When the state of a new or failed node differs from that of the cluster’s Primary Component, the new or failed node must be synchronized with the cluster. Because of this, the provisioning of new nodes and the recover of failed nodes are essentially the same process as that of joining a node to the cluster Primary Component.
Galera reads the initial node state ID from the grastate.txt file, found in the directory assigned by the wsrep_data_dir parameter. Each time the node gracefully shuts down, Galera saves to this file.
In the event that the node crashes while in Total Order Isolation mode, its database state is unknown and its initial node state remains undefined:
In normal transaction processing, only the seqno part of the GTID remains undefined, (that is, with a value of -1. The UUID, (that is, the remainder of the node state), remains valid. In such cases, you can recover the node through an Incremental State Transfer.
There are two options available to determining the state transfer donor:
A state transfer is a heavy operation. This is true not only for the joining node, but also for the donor. In fact, a state donor may not be able to serve client requests.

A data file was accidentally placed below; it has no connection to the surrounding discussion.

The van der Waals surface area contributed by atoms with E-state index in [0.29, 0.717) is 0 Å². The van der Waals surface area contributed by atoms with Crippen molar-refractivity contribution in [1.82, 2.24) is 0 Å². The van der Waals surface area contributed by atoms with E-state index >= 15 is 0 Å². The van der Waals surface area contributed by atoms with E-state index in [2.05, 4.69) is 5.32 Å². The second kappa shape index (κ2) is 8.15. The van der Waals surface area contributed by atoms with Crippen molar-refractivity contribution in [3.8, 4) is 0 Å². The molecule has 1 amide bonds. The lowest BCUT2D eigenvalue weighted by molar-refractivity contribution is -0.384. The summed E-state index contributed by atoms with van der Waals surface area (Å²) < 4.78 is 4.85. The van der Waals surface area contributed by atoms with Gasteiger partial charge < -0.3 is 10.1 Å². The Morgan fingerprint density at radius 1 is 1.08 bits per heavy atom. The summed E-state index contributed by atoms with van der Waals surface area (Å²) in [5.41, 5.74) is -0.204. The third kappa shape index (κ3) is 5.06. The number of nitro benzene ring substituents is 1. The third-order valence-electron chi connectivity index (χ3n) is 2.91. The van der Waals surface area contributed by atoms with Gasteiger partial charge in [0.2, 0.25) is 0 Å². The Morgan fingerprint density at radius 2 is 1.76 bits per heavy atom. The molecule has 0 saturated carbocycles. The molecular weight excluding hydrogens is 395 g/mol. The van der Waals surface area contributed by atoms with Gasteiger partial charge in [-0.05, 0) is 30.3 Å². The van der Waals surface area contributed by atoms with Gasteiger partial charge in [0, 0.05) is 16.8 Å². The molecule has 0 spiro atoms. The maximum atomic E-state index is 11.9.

Thus, whenever possible: manually select the state donor, based on network proximity and configure the load balancer to transfer client connections to other nodes in the cluster for the duration of the state transfer.
When a state transfer is in process, the joining node caches write-sets that it receives from other nodes in a slave queue. Once the state transfer is complete, it applies the write-sets from the slave queue to catch up with the current Primary Component state. Since the state snapshot carries a state UUID, it is easy to determine which write-sets the snapshot contains and which it should discard.
During the catch-up phase, flow control ensures that the slave queue shortens, (that is, it limits the cluster replication rates to the write-set application rate on the node that is catching up).
While there is no guarantee on how soon a node will catch up, when it does the node status updates to SYNCED and it begins to accept client connections.
There are two types of state transfers available to bring the node up to date with the cluster:
When using automatic donor selection, starting in Galera Cluster version 3.6, the cluster decides which state transfer method to use based on availability.